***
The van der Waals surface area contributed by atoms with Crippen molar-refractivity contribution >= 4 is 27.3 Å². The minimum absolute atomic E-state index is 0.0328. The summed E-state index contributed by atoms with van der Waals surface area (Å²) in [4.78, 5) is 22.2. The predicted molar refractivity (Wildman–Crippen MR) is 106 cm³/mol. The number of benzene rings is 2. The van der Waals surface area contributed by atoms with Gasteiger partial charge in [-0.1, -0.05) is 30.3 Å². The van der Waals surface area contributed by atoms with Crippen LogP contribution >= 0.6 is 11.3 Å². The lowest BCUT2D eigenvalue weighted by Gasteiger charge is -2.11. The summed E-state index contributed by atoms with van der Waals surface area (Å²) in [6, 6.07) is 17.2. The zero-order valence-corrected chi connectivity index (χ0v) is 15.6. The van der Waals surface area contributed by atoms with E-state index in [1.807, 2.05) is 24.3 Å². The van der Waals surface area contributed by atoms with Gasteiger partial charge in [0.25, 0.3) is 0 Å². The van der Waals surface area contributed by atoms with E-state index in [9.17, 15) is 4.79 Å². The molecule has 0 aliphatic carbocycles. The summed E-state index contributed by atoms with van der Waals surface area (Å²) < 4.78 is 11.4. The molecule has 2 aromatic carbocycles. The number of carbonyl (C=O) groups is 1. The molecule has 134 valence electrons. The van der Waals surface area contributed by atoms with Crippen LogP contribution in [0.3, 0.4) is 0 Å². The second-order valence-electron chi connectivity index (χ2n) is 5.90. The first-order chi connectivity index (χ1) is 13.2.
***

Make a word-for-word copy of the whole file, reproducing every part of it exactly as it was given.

The van der Waals surface area contributed by atoms with Crippen molar-refractivity contribution >= 4 is 27.3 Å². The minimum absolute atomic E-state index is 0.0328. The summed E-state index contributed by atoms with van der Waals surface area (Å²) in [4.78, 5) is 22.2. The predicted molar refractivity (Wildman–Crippen MR) is 106 cm³/mol. The number of benzene rings is 2. The van der Waals surface area contributed by atoms with Gasteiger partial charge in [-0.1, -0.05) is 30.3 Å². The van der Waals surface area contributed by atoms with Crippen LogP contribution >= 0.6 is 11.3 Å². The lowest BCUT2D eigenvalue weighted by Gasteiger charge is -2.11. The summed E-state index contributed by atoms with van der Waals surface area (Å²) in [6, 6.07) is 17.2. The zero-order valence-corrected chi connectivity index (χ0v) is 15.6. The van der Waals surface area contributed by atoms with E-state index in [1.807, 2.05) is 24.3 Å². The van der Waals surface area contributed by atoms with Gasteiger partial charge in [0.25, 0.3) is 0 Å². The van der Waals surface area contributed by atoms with E-state index in [9.17, 15) is 4.79 Å². The molecule has 0 aliphatic carbocycles. The summed E-state index contributed by atoms with van der Waals surface area (Å²) < 4.78 is 11.4. The molecule has 2 aromatic carbocycles. The number of carbonyl (C=O) groups is 1. The molecule has 134 valence electrons. The van der Waals surface area contributed by atoms with Crippen LogP contribution in [0.3, 0.4) is 0 Å². The second-order valence-electron chi connectivity index (χ2n) is 5.90. The first-order chi connectivity index (χ1) is 13.2.